In a simple asset purchase agreement (an “APA”), a seller makes warranties about assets, a buyer purchases them, and if the warranties turn out to be inaccurate, the buyer’s main recourse is to collect damages from the seller. However, in the sale of an existing dealership business, where the selling entity often exits the business and may even dissolve shortly after a sale, a buyer may worry that the entity and its owners have less incentive to stand behind their representations regarding the assets and operations of the business. The risks of purchasing the operating assets of an existing dealership are numerous and difficult to estimate: the fixtures, equipment, inventory, and any real estate purchased may have unknown and costly problems, the prior dealer’s employment policies and practices could be non-compliant, and there may be unknown claims resulting from questionable prior customer dealings that have not yet come to light.
A testament to the power of arbitration agreements following epic systems & interplay of Dynamex’s impact on the gig economy
Published on Mon, 10/15/2018 - 8:26am
The U.S. Supreme Court validated an employer’s ability to impose mandatory arbitration agreements as a condition of employment in Epic Systems Corp. v. Lewis. The implications of this decision was recently demonstrated in the Ninth Circuit’s August 25, 2018 decision of O’Connor v. Uber, highlighting the power of a properly drafted arbitration agreement as a pro-active measure for employers.
Many litigators will tell you that the best defense is a good offense. As a result, it is always important for defense attorney to assess whether a cross-complaint should be filed when responding to any lawsuit filed against his or her client, asserting any counterclaims the defendant may have against the plaintiff whether related to the plaintiff’s claims or not. Often, bringing pressure down on the plaintiff with counterclaims will make the plaintiff reevaluate their commitment to prosecuting the case and may facilitate early settlement of the action.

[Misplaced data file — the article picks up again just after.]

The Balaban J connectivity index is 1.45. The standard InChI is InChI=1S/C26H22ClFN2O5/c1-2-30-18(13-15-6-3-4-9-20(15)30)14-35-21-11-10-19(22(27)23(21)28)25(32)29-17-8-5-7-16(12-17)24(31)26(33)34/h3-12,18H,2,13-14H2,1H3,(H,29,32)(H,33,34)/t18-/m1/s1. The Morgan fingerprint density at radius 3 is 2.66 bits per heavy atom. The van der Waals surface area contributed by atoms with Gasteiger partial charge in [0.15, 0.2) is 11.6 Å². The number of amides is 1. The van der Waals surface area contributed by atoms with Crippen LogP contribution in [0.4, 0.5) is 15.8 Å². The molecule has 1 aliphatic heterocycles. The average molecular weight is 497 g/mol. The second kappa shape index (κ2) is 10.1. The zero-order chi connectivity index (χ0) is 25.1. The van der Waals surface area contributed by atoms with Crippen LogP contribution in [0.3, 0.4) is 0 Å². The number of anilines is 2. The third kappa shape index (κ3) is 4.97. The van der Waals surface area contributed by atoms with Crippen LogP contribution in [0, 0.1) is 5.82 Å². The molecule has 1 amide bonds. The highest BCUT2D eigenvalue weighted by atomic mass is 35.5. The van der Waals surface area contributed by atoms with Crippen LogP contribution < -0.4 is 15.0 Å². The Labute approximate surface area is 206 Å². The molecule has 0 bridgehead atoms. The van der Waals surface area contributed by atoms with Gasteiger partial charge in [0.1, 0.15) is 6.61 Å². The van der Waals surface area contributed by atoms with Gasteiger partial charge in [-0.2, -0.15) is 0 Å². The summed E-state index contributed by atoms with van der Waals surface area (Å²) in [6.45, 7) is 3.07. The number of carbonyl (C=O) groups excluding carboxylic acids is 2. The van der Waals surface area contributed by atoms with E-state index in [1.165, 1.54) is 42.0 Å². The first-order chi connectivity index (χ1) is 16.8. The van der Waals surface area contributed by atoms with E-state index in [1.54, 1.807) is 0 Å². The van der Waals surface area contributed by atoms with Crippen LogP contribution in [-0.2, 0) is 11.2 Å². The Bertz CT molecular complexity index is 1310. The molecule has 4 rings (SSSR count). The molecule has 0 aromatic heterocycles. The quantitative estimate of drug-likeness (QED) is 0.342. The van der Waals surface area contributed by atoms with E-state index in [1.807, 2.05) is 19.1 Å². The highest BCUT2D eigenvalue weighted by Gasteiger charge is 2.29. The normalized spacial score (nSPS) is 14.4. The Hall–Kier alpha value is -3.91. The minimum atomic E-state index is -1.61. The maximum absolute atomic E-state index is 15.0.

In May of this year the U.S. House followed the Senate in passing a measure that effectively ends Obama-era guidance aimed at limiting dealerships' retail margins on auto loans. The Consumer Financial Protection Bureau issued the guidance in 2013 on the basis that flexibility in retail lending margins may have led to minority borrowers being charged more on loans as compared to other similarly situated borrowers.
If you haven’t been a defendant in a class action, or a lawyer working on one, you likely have not heard about the Class Action Fairness Act (“CAFA”). Even when told that the purpose of the Act is to allow class actions that meet certain criteria to be tried in federal court, the significance of that often isn’t clear. The long-story short is that the consensus is that federal court is the preferable place to be as a defendant in a class action, and CAFA makes it much easier to get there.
As is tradition in California, the end of September brings a flurry of activity as the Governor evaluates which of the Legislature’s bills to sign into law and which to veto. In the last year of his fourth and final term, but the first full year after the rocketing of the #MeToo movement into the public consciousness, Governor Edmund G. (“Jerry”) Brown, Jr. reviewed legislation addressing sexual harassment from myriad directions. His choices to enact many of the bills, seven of which are featured here, will have both immediate and lasting impact on California employers.
Scali Rasmussen partner, Jeffrey Erdman, will moderate a panel discussing recent legal developments impacting the LGBTQ+ community. Topics will include the expanding reach of parental recognition, unique issues of domestic violence impacting LGBTQ+ individuals, and emerging issues involving transgender and nonbinary parents and children.
In the recent employment class action case of Fritsch v. Swift Transportation Company of Arizona, LLC, the Ninth Circuit Court of Appeals ruled that future recoverable attorneys’ fees can be considered in determining the amount in controversy under the Class Action Fairness Act of 2005 (“CAFA”). The Ninth Circuit opined “We have held that attorneys’ fees awarded under fee-shifting statutes or contracts are part of the amount in controversy, and that the amount in controversy includes all relief to which the plaintiff is entitled if the action succeeds.” “We may not depart from this reasoning to hold that one category of relief—future attorneys’ fees—are excluded from the amount in controversy as a matter of law.”
When an employment dispute is settled, the employer often makes the settlement contingent on the employee agreeing never to seek employment with the company again (and if currently employed by the company, to immediately resign). In one case, Golden v. California Emergency Physicians Medical Group, there was some disagreement among the federal courts as to the reasonableness of a provision regarding a former employee’s future employment prospects.